Have you ever felt like pulling the plug on your PC or throwing out your smartphone when you’re trying to use a company’s app? Maybe there were multiple error messages, you couldn’t find the feature you were looking for or you had to jump through a million hoops to pay a measly €20 – the bad experiences are endless. What if UX (user experience) could make all that a thing of the past? Here’s everything you need to know.
How can a bank stand out from the competition? In an era of increasingly uniform products and services, the client’s everyday experience can make all the difference. And, in this regard, banks are well aware that it’s up to them to adapt to their clients’ needs, not the other way around. Their efforts to do just that rely on a growing discipline called UX (user experience). UX is about much more than just digital interfaces. myLIFE has interviewed BIL’s subject-matter experts to help you understand the steps the bank is taking to improve your experience of interacting with BIL.
What is UX?
As the name suggests, UX involves focusing on the user’s overall experience of interacting with a system or service offered by a brand. For Nathalie Knops, Head of Business Transformation at BIL, “UX is a new way of approaching our clients’ needs and understanding how they interact with the bank during branch visits, when they log into their online banking area, when they call their banker or when they simply withdraw money at an ATM.”
The emotional aspect of the experience means that we have to look at client interactions from a human perspective rather than a technical viewpoint alone.
How can this experience be improved? Multiple factors are likely to affect the quality of the user experience. As such, UX relies on objective datapoints such as usability (how easy something is to use) as well as the emotional impact on the user. Aurélien Mellé, UX Design Team Leader at BIL, stresses that “these two aspects of the user experience are essential and inextricably linked. Both must be taken into account for a good UX. The emotional aspect means that we have to look at user interactions from a human perspective rather than a technical viewpoint alone”. In other words, the interaction shouldn’t just be an effective way to complete a task. It should also be a pleasant – or at least not unpleasant – experience for the user.
How does it work?
“Considering the emotional aspect of the client experience fundamentally changes how we work because the company can no longer develop solutions in isolation; instead, it must put the user and their context at the heart of every stage in the process,” says Nathalie Knops.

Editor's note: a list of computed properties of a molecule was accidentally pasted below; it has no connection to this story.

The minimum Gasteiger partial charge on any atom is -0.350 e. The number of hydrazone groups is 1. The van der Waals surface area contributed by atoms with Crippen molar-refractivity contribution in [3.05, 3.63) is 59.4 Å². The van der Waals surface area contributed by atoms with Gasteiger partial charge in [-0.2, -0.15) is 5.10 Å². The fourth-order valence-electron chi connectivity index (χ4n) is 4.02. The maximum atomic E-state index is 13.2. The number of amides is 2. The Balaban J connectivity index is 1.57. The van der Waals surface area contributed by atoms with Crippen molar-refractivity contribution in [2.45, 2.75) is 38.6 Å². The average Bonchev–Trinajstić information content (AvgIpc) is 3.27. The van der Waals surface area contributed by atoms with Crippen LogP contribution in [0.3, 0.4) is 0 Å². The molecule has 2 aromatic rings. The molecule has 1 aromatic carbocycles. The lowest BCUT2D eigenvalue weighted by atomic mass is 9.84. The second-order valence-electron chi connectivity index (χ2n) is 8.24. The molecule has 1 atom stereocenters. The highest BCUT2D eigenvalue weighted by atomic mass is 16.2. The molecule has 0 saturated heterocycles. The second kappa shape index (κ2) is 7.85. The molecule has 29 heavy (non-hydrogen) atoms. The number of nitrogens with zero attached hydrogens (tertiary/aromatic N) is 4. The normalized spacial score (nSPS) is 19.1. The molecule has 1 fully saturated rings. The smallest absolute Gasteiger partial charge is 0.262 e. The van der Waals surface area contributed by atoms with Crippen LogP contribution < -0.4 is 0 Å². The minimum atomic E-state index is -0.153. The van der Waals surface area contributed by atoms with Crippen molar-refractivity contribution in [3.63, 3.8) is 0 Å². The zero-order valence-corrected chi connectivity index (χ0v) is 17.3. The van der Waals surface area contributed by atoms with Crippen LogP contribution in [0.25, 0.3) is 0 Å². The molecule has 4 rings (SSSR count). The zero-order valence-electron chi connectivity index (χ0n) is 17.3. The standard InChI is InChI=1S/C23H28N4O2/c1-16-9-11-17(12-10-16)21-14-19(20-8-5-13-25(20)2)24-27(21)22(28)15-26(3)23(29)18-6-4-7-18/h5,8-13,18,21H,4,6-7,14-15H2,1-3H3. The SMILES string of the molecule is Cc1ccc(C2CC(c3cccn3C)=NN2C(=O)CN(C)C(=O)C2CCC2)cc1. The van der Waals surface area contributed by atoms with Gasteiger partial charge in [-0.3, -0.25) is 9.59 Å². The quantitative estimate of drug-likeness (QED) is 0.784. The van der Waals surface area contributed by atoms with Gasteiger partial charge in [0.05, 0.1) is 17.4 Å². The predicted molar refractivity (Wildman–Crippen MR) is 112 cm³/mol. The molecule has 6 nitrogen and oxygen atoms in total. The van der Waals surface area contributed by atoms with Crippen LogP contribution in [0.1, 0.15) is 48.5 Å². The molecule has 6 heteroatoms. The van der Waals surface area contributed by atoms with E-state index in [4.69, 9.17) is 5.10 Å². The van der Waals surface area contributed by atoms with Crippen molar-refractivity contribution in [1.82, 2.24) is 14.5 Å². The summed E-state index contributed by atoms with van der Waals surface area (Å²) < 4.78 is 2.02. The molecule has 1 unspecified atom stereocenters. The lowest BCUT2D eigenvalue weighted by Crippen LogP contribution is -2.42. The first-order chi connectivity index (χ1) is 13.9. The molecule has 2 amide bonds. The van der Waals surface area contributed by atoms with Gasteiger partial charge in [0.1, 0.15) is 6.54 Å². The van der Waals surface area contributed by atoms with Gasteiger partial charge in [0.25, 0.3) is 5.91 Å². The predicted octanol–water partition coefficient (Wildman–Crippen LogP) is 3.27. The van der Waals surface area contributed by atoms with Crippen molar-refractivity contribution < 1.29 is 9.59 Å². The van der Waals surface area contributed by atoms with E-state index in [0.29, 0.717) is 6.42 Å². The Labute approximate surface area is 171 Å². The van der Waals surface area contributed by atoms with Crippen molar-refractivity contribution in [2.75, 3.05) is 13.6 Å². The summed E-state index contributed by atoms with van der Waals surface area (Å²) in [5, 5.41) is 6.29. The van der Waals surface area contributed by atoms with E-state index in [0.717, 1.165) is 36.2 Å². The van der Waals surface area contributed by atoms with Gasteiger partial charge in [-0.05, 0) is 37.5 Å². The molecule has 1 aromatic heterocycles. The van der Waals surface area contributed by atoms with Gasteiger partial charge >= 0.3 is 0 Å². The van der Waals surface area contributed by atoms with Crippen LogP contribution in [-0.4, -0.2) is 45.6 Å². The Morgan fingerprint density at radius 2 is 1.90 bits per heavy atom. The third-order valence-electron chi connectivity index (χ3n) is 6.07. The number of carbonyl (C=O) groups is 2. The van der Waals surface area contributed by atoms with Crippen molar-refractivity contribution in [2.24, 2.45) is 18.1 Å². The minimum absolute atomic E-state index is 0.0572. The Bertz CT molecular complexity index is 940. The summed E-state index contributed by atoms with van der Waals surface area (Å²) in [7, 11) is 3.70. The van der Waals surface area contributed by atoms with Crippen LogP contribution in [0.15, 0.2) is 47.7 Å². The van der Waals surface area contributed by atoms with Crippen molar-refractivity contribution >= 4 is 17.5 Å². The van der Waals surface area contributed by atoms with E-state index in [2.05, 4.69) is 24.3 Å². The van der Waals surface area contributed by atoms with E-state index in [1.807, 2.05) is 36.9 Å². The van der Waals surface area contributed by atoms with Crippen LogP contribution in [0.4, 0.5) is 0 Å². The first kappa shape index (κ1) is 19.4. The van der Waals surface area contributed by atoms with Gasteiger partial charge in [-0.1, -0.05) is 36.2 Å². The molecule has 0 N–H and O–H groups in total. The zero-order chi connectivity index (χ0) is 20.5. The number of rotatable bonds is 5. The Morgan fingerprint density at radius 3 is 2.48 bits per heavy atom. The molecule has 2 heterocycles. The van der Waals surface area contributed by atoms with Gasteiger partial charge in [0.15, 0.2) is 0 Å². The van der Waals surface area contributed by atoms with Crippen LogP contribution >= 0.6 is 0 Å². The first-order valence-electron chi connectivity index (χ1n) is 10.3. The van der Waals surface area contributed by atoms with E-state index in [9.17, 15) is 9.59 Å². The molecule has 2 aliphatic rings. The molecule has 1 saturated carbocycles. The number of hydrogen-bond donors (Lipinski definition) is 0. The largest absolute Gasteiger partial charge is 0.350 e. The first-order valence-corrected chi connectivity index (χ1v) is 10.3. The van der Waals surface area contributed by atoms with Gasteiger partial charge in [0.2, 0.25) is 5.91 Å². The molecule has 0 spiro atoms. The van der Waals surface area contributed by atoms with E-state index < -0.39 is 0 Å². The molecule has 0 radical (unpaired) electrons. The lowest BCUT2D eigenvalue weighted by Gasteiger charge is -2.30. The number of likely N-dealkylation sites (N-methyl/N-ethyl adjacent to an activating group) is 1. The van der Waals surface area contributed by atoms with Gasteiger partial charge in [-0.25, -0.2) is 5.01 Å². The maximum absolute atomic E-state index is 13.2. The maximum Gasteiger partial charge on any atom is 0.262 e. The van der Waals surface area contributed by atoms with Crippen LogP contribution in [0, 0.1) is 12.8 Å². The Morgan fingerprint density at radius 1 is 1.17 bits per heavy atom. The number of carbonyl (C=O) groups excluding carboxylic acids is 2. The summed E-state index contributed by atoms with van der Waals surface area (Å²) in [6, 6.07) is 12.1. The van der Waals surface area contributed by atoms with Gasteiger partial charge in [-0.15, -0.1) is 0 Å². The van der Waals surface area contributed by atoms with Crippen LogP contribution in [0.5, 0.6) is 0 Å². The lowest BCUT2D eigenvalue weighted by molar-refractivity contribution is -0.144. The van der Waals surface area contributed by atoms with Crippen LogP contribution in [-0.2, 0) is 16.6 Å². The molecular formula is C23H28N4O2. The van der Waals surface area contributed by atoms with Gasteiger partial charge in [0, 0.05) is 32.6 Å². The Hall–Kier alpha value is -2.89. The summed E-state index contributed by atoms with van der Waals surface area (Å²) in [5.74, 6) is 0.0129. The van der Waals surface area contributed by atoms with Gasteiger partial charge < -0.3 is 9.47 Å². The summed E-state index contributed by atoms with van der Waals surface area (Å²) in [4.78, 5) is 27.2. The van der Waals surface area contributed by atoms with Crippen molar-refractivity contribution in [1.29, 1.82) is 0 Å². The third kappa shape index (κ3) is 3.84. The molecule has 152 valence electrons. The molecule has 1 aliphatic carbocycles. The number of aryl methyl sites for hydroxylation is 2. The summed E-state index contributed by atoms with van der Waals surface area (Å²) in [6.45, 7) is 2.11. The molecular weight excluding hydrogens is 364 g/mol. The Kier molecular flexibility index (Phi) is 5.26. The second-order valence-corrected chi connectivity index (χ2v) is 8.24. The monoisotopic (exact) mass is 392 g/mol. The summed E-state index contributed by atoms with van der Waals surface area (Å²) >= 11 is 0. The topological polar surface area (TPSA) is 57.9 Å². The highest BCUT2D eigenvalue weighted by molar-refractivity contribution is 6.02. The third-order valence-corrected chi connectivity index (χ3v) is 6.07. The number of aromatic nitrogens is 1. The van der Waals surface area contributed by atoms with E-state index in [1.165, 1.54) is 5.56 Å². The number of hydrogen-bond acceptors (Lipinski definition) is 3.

Let’s take a banking app as an example. Ideally, it should be simple, comprehensive, accessible and pleasant to use. But how can it be all of these things at once? If compromises must be made, which aspect should take precedence? The answer is simple: the user is always right, so choices must be made based on what matters to them. As such, users play a role in each major stage in the UX process, namely:
- Identifying users’ key needs and setting objectives for the banking app on this basis
- Identifying the app features that should be developed based on these key needs
- Identifying, for each feature, the ideal pathway for the user to take the desired action
- Setting out all pathways within a clear and intuitive system to allow users to easily jump from one feature to the next
- Working on the visual rendering to make the app attractive and pleasant to use
As these stages show, focusing on UX profoundly affects the bank’s operations. It also means caring about the experience of members of staff, since clients’ experiences are shaped by their interactions with the bank’s various digital and physical services. As UX is a global approach, it must be implemented with the support of the entire team.
The more effective and pleasant your user experience with a bank, the happier you will be with your choice of bank and the more likely you will be to tell others about it.
What advantages are there?
Aurélien Mellé summarises the main advantage as follows: “The more effective and pleasant your user experience with a bank, the happier you will be with your choice of bank and the more likely you will be to tell others about it.” On the subject of the budgeting app developed with the support of his teams, he adds: “We worked together to think through the various client pathways, produced prototypes and even organised a co-design session with bank employees. Then we put our findings to client focus groups. As a result, the solution was adopted quickly and without any setbacks. That meant we could pour our energy into other types of interaction between the bank and its clients.”
From this perspective, US is a win-win approach to the bank-client relationship. Offering a good UX allows the bank to stand out from the competition and to:
- Decrease the likelihood that a client will stop using a service or type of interaction with the bank
- Increase the speed and rate of adoption (i.e. see a growing number of people make full use of the service or type of interaction)
- Boost loyalty among clients who are satisfied with their experience with the bank
- Turn clients into genuine ambassadors for the bank among their peers
Nathalie Knops stresses that UX offers yet more major advantages for the bank: increased process efficiency and enhanced project quality. “By including the client perspective from the start of the process, the bank devises solutions that are far more targeted to meeting real expectations. This helps us to allocate human and financial resources to projects more effectively,” she concludes.
In summary, the big brands have long asserted that the client is their top priority. We can congratulate ourselves that some have used UX to actually listen to what clients have to say – and are making great progress as a result!